Once we have the table row, we get the table cells (td). Here we use the same trick, requesting the cell with tr.eq(index). We know the indices (0 for index, 2 for phase, 3 for amplitude) from the discussion above.
At this point, we have the constituents listed on the page. Turns out not all stations publish all consituents, so we have to build a model that leave the other ones empty. To do so, we first look up which of the constituents that NOAA defines (conveniently stored in pytides.constituents.noaa) is present:
constituents = [c for i,c in enumerate(cons.noaa) if str(i+1) in indexs]
Now, that looks complicated, but it’s actually fairly simple. We enumerate the constituents from the collection. Then we check if the index is present in our list of indices. If so, we add it to the list of constituents. Notice how this is done by adding one to the index, since NOAA indices start at 1. Also, in the list indexs we stored strings, not numbers, so we have to convert using the standard str() function.
3. Now we can generate the Tide object. We will feed it out model:
model = np.zeros(len(constituents), dtype = Tide.dtype)
model['constituent'] = constituents
model['amplitude'] = amplis
model['phase'] = phases
tide = Tide(model = model, radians = False)
What this does is create a numpy array of constituents, filled with default Tide types. Then we fill in the model with the constituent and the corresponding amplitude and phases. Finally, we generate the Tide object and specify that the phases are not in radians (which presumably means they are in degrees).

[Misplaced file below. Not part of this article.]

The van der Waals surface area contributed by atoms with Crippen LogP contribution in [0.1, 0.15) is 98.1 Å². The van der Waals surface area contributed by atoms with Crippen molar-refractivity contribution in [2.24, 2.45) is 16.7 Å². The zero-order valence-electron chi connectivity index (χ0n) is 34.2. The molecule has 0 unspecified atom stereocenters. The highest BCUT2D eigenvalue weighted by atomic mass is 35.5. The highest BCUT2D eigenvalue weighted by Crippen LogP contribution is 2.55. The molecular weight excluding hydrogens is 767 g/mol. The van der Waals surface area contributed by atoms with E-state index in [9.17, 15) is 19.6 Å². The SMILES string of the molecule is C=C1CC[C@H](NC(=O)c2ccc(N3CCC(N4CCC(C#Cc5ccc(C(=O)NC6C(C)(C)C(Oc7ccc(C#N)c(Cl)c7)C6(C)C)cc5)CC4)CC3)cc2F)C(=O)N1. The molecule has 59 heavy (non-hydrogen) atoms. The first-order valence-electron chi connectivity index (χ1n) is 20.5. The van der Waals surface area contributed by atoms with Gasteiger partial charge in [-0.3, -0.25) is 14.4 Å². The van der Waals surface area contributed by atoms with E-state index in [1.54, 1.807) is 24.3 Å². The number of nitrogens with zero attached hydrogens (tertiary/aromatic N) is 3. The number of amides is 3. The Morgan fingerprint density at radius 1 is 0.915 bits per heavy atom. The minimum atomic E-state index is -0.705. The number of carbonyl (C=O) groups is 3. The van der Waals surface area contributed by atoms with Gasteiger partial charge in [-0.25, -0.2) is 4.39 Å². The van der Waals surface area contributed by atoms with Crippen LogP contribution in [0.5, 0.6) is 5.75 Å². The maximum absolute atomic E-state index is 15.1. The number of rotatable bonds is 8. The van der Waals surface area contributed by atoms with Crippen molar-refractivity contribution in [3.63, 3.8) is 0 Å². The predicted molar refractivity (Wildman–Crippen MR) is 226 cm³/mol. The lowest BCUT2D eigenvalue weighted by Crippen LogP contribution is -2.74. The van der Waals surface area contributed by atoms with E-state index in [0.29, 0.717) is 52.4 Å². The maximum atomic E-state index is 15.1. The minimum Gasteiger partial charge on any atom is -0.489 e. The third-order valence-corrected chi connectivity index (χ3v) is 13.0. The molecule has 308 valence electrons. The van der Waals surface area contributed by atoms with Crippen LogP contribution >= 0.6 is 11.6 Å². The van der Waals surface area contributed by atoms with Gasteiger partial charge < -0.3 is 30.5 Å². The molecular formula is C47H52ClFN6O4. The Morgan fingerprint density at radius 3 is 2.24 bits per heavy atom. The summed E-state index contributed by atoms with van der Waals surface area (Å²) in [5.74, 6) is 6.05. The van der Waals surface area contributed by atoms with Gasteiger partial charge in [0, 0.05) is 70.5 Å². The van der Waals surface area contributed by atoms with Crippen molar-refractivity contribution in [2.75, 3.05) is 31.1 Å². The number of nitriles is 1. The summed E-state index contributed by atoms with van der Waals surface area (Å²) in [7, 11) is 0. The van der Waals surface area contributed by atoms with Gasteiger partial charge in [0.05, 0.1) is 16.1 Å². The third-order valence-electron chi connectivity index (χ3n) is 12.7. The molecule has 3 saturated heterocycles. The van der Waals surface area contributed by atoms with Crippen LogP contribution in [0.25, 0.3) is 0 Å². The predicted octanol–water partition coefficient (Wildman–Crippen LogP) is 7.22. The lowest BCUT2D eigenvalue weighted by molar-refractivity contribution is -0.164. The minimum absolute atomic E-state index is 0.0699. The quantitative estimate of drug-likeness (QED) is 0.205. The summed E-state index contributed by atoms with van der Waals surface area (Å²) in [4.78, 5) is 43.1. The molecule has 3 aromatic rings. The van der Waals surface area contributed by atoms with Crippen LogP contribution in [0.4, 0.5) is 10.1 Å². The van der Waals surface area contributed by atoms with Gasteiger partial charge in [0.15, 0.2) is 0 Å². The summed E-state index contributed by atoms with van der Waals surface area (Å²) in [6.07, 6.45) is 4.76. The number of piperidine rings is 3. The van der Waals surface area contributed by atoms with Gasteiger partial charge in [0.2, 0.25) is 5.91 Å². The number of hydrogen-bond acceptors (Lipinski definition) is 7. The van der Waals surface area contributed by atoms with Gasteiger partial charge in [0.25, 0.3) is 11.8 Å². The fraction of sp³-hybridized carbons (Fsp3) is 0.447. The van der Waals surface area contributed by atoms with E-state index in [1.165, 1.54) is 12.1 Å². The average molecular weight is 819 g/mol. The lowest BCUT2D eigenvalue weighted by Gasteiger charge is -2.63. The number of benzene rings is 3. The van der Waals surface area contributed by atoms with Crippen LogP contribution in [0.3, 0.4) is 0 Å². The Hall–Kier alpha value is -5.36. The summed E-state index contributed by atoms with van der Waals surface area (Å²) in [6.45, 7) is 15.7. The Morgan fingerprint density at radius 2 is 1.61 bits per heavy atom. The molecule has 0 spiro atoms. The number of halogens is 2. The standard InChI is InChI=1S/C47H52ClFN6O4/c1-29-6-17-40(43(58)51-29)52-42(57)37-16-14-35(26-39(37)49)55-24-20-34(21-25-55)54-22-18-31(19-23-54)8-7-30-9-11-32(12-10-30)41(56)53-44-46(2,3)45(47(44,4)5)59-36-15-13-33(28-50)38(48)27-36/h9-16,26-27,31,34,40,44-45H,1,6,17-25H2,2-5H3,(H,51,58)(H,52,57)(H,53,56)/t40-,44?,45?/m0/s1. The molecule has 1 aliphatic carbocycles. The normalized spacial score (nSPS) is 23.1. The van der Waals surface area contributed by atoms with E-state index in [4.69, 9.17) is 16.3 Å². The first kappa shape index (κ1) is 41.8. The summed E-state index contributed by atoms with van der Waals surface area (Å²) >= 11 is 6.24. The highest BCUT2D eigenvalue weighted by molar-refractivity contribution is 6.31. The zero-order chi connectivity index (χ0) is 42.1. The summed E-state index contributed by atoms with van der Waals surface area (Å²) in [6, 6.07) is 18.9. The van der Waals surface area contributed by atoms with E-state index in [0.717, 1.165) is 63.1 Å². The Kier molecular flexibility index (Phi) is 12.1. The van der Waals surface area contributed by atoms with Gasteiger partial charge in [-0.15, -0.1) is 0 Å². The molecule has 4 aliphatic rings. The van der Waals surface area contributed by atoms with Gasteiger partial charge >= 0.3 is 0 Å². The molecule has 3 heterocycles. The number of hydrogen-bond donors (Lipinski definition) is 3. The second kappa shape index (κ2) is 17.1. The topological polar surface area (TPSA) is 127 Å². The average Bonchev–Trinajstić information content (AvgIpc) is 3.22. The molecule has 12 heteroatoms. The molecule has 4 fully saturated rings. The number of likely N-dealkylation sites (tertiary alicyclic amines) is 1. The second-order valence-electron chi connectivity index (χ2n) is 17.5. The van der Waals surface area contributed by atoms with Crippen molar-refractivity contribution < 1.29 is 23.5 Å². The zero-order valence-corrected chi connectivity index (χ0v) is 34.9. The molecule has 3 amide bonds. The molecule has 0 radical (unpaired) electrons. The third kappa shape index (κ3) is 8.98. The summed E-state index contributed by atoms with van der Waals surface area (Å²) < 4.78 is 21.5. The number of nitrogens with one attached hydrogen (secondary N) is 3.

4. Now we generate the tide heights. To do so, we need a little more than just a mapping, because we are interested in future tides, too. So we take the last 24 hours of wave data and project it ahead of us, adding a series of data points that are not present in the wave heights.
last = tidetimes
for t in tidetimes:
if (last - t).days < 1:
tidetimes.append(t + datetime.timedelta(1))
tides = tide.at(tidetimes)
See? First we get the set of times we used for the other charts. Then we go through the times in our list, and if they are less than a day old, we add that same time but a day later to our chart. That will add a whole day’s worth of times to our chart and will use the same time resolution as the chart overall.
At the end, a stupid bug in pytides prevents it from dealing with unsorted times, so we have to sort them before we feed them to the function. Once that is done, the call to tide.at() handles a list of datetimes perfectly fine, and returns a list of tide values at that time.
5. Finally, we have to add the tides to the chart. That’s a little involved, because we are not just adding new values to the chart, we are also expanding the X axis.
Remember how we created a twin axes object to display the wave heights in feet? Well, I stole that axes and repurposed it for my evil intents. In essence, all I had to do was to plot the tide heights on this second axes object, then use the min_x and max_x properties on it to reset the corresponding properties on the primary axes. That way, the wave data moves to the left and tide and waves are on the same time scale.
I also modified the y min/max on this tide axes because the tides swing wild and it’s hard to follow them if they go all the way. You can modify how small you want them to be, I let them roam in the center half of the plot (you could put them at the bottom, at the top, or however you like, by just shifting the ylim).
That’s pretty much it. My surfing buddy wanted to have the times of the extremes plotted, but that would be too easy and not particularly exciting, so I am leaving it out for now.